A big problem that I see with business owners is complacency coupled with unhappiness. “I won my freedom so I deserve to coast.” No–the world needs you now more than ever! True joy is worth the hard work. (You know this.)
Why aren’t you letting your business and yourself loose on the world? Because you’re attached to some outcome–the right thing. So you distract yourself so don’t have to do much at all. You revamp your website (again) or read a book about business or hatch a social media plan. Anything to dull the not-doing. Excuses are endless and at the ready.
Do you recognize any of these?:
I could do it. But I don’t have the time, money, brains, friends, knowledge, flat abs, etc.
I’m just not good enough. There’s no way people will want what I have to offer.
I’ve got a ton of freaking great ideas, I’m just not sure what to do next. I just need to figure out a few things.
What’s the point? My bounce rate sucks.
I’m worried I’ll spend all this time on my thing and no one will buy it.
Logo the Turtle
I could do this but first I need a logo. And a great website. And a business partner. Then.
The Resume Refresher
I need more experience. Once I work a few more years, I’ll freshen up my resume and then I can do it.
I just need more followers. Then I’ll have some momentum. Hold on, I have to tweet.
There are others. And they’re all pretty common. So common in fact, I would bet that EVERY business owner (or anyone who has ever made anything) has intimately encountered one or many of these excuses.
Combating them is about getting out of your own way and getting on to the next thing.
I read a lot. I like good writing and I like to bookmark. Every day I see a new article on the latest hiring trend. But there are certain pieces of writing on the process and philosophy of hiring for your company that stand out in a big way. They’re heavy with the whiff of experience. They’re rational and useful. I’m constantly referring them to clients and friends.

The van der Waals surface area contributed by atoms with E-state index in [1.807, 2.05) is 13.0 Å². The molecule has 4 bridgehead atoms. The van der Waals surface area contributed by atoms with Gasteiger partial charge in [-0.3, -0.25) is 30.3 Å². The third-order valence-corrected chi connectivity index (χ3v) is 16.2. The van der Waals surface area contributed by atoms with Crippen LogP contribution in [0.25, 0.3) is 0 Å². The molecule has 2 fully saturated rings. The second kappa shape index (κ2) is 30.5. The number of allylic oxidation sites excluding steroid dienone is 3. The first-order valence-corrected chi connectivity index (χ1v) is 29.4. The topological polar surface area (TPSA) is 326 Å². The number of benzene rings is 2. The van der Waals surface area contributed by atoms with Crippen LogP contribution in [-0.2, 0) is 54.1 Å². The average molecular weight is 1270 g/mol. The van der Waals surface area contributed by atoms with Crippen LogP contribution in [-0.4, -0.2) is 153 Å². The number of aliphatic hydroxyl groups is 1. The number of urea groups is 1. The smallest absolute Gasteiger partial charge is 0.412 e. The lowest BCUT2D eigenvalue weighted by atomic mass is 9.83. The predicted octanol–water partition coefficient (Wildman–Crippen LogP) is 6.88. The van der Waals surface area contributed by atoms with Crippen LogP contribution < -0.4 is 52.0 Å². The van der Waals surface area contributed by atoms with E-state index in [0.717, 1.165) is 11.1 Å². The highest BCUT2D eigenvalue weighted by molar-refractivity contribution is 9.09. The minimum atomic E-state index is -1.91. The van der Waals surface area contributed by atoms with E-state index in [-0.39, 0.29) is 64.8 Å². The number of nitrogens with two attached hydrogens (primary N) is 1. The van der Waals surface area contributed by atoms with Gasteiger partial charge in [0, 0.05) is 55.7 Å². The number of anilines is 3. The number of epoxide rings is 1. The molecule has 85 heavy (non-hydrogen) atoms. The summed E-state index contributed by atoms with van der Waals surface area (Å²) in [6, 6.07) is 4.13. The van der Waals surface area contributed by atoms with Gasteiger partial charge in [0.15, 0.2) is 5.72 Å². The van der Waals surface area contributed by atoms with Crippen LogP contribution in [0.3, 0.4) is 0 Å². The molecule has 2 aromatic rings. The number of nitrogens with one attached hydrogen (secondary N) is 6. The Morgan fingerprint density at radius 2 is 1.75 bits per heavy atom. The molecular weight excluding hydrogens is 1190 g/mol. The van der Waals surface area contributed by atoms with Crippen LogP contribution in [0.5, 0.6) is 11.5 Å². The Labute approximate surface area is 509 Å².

This list is heavy on the tech end of the industry spectrum. That isn’t intentional. If your business is not tech related, it doesn’t really matter. You’ll find fantastic hard-won advice and logical thinking on hiring creative people in any fast moving industry.
Here are excerpts from and links to my five favorite hiring articles on the web:
This four-parter has probably been read by everyone in the Y Combinator orbit, or every tech start-up that’s hired anyone since 2009 for that matter. That’s because it’s to-the-point, practical and preventative in ways that many hiring articles are not. This piece is definitely written through a highly specific lens, but it’s in-focus and the high level tips–utilize your network, give homework, set the bar high but not too high–are spot on.
Building a network and using it to find the best people is a long term play. CEOs who knew lots of people at Yahoo got a windfall when Yahoo started faltering, for example. These events are rare and hard to predict.
You also can’t predict when you’ll get a phone call from a friend of a friend who isn’t happy at his current gig.
The best you can do is try to encourage these random events. Meet lots of people, spread the word about what you’re doing, and be so awesome and excited that people remember you and your enterprise.
This is a great strategy overall, and will result in more frequent coincidences that result in positive results.